chicago casino

As Decision on Chicago Casino Site Nears, Some Elected Officials Express Opposition

The projected tax revenue for the casino project is between $175-195 million, depending on the location

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The city of Chicago is gearing up to choose a location for its first casino, but opposition remains, including from aldermen of where the three possible sites are located.

In late March, Chicago Mayor Lori Lightfoot's office announced three bidders - Bally’s Corporation, Hard Rock and Rivers 78 - as finalists for the one license approved by state and city government.

The Bally's casino would located on a portion of the site of the Tribune Publishing Plant in the River West neighborhood, while Hard Rock has proposed a $1.74 billion casino resort just north of McCormick Place on Chicago’s lakefront. The third possibility, the Rivers 78 casino, calls for a $1.62 billion project on a site known as “The 78,” which borders Chinatown.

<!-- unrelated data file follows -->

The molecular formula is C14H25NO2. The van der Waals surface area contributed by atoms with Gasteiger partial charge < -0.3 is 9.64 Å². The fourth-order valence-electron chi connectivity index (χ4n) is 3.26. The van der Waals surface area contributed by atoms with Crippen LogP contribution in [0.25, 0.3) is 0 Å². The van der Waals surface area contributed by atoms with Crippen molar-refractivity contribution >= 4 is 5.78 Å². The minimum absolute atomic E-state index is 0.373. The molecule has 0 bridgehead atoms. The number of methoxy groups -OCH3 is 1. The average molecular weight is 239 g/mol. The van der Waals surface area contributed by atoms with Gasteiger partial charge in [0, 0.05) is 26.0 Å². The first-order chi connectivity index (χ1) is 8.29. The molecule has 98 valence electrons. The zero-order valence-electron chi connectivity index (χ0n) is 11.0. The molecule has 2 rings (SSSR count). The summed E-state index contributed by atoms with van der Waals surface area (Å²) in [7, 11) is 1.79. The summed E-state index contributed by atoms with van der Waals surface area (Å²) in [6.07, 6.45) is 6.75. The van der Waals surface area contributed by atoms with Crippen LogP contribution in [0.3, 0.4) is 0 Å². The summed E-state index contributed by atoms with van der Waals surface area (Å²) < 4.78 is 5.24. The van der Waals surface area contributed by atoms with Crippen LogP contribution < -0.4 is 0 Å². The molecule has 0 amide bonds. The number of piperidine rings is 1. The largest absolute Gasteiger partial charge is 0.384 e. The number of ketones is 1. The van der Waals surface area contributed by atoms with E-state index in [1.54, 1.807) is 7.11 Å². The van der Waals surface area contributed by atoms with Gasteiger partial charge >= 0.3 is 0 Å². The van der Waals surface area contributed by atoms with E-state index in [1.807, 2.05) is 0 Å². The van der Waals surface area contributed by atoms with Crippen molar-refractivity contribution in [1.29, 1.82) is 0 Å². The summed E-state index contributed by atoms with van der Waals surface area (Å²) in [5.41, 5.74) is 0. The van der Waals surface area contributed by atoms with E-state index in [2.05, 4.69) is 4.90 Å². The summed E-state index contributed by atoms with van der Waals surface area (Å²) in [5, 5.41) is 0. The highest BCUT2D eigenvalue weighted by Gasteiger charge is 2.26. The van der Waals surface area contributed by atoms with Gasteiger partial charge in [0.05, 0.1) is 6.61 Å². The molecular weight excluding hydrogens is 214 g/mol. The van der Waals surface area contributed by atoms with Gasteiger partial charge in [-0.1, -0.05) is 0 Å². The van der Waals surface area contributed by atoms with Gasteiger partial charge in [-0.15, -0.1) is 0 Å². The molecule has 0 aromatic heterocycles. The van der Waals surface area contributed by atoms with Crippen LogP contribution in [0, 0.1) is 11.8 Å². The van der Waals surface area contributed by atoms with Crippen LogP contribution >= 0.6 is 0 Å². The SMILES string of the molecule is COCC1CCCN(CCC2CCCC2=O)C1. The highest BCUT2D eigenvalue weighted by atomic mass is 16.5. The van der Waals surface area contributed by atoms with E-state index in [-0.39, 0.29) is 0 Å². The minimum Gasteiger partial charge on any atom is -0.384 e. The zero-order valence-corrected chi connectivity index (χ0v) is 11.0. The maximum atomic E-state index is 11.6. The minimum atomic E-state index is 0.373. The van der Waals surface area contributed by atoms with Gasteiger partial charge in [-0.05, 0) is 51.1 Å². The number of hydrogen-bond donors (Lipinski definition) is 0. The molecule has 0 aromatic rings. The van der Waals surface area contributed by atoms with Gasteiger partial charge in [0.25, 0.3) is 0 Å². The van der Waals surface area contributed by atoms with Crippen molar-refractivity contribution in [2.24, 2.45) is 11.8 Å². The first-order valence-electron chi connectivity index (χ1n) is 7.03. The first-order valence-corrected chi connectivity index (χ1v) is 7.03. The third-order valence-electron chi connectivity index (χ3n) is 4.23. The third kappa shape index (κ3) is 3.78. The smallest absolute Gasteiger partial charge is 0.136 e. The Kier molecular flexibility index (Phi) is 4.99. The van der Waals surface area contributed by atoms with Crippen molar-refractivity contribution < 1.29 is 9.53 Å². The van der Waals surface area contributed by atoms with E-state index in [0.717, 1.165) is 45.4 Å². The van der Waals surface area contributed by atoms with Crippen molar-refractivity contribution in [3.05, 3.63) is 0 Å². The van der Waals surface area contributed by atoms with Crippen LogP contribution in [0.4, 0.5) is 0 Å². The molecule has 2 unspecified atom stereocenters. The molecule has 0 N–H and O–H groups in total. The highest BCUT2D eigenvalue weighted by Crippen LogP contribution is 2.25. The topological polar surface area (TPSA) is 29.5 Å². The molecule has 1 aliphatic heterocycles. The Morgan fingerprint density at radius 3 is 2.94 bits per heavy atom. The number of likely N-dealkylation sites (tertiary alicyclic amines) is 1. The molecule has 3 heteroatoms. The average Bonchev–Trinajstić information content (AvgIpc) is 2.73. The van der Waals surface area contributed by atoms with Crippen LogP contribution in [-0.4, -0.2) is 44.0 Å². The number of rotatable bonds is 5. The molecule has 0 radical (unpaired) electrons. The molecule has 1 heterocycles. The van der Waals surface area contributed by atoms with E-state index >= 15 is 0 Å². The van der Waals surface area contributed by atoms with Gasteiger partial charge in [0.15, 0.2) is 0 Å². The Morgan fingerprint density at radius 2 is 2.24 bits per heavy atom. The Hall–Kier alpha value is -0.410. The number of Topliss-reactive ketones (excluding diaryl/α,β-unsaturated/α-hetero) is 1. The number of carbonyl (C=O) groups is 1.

“We understand that there’s a casino that was approved by the state, approved by the city, but where this happens needs to always be in consultation with the residents," said Ald. Byron Sigcho Lopez, whose 25th Ward includes Chinatown and the West Loop.

State Rep. Theresa Mah, D-Chicago, is opposed to a casino near Chinatown.

"They provide food and drink and all kinds of amenities so that they don’t leave," she said. "Normally those tourists would be having lunch and dinner in Chinatown."

The projected tax revenue is between $175-195 million depending on the location — with the money earmarked to subsidize for police and fire pensions.

“The revenue is gonna shore up our police and fire pensions, critically important," Lightfoot said. "It's gonna relieve the burden on our taxpayers."

Convincing residents that a casino is a benefit is a hard sell. Some groups, such as the River North Residents Association, aren't supporting the Bally’s casino at the old Tribune Publishing site.

"We understand that we want to create jobs and that we want to have infrastructure projects and so on, but again this is not right project for… this spot," said Brian Israel with the association.

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